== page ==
It turns out that my mom -- no doubt exhausted from chemo, her fever, and a late night at the hospital -- had lost consciousness and sustained a nasty fall at home. She was still passed out cold when my dad found her. By the time M got a call from my dad, my mom had regained consciousness, but she was groggy and her speech was slurred. My dad, meanwhile, was too rattled to take decisive action. We urged him to get her to an emergency room immediately. We quickly settled on a plan: Both M (who was already on duty at the hospital) and I would meet my parents at the ER in 45 minutes -- the time it would take for my mom and dad to drive there from their home.

When I hung up the phone, I was a bundle of nervous energy. My head was pounding, and I wanted to climb the walls. There was nothing I could do for another 45 minutes to help -- other than take the five-minute drive from CrossFit Palo Alto to the hospital, where I could wear down the waiting room carpeting by pacing across it several hundred times while waiting for my parents to arrive.

So I decided to get back in the gym and finish the WOD. Was that an odd decision in light of what was going on? Should I have just grabbed my gym bag and rushed off to stake out a spot in the ER? In retrospect: Maybe. But it turns out my fight-or-flight response wouldn't let me sit still. I had excess energy that needed to be burned off.

As the rest of the class stretched out after completing the metcon, I strapped myself back into the erg and asked Tim to re-set the clock. I didn't focus on my breathing this time -- I just turned off my brain and pulled and pulled and pulled. As soon as I hit 500 meters, I hustled over to the bar and cranked out my pull-ups and burpees, with XFitMama, Mint, Kyle and others cheering me on. I've never appreciated it more.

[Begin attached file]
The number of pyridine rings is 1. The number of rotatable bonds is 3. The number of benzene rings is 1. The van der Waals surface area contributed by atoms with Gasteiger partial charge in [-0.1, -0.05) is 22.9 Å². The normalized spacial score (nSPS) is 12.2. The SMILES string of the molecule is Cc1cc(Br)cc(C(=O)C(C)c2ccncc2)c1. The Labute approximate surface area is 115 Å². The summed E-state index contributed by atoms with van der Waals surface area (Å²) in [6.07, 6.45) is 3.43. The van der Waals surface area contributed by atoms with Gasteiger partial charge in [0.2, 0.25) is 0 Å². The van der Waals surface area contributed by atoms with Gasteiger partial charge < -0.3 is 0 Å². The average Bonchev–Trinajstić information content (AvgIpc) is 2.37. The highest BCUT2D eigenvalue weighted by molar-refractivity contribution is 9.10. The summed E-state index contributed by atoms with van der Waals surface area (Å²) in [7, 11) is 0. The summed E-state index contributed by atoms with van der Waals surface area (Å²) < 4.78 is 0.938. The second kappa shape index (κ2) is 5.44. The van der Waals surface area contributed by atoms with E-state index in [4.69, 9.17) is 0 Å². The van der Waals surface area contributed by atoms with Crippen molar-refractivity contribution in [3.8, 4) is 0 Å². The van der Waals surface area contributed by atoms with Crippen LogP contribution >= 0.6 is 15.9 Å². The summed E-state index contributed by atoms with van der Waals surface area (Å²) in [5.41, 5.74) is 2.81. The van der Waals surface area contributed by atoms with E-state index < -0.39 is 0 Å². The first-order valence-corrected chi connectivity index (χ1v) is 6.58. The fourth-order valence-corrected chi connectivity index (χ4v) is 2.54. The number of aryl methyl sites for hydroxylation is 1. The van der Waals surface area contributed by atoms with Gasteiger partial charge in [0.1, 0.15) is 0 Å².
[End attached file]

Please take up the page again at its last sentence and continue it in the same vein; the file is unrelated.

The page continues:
Once the final burpee was done, I stumbled outside to complete my 400-meter run. Something didn't seem quite right, and it took a moment before I realized what was different: Dawn had broken. I was used to running in the dark. After the first hundred meters or so, I managed to get my legs underneath me, and then the afterburners kicked in. I hustled. I was in a rush to finish up and go see my mom.

Result: 9:41 as RXed.

It was a little weird doing a WOD by myself in a gym full of people, and I'm sure Maddie (who arrived at the box a minute after I started the workout) was a little puzzled by my late start. But in another sense, it felt oddly right. At that moment, I needed the workout. And I needed the words of encouragement from my friends and peers. I got both from my box, and I'm grateful and proud to be part of this community.

[Postscript: I'm writing this from my mom's room at the hospital, where I've been stinking up the joint in my gym clothes ever since leaving the box this morning. My mom's a little banged up, and the doctors are keeping her here overnight for observation, but overall, things are looking up. She appears to be back to her old self, and is on the mend. Whew!]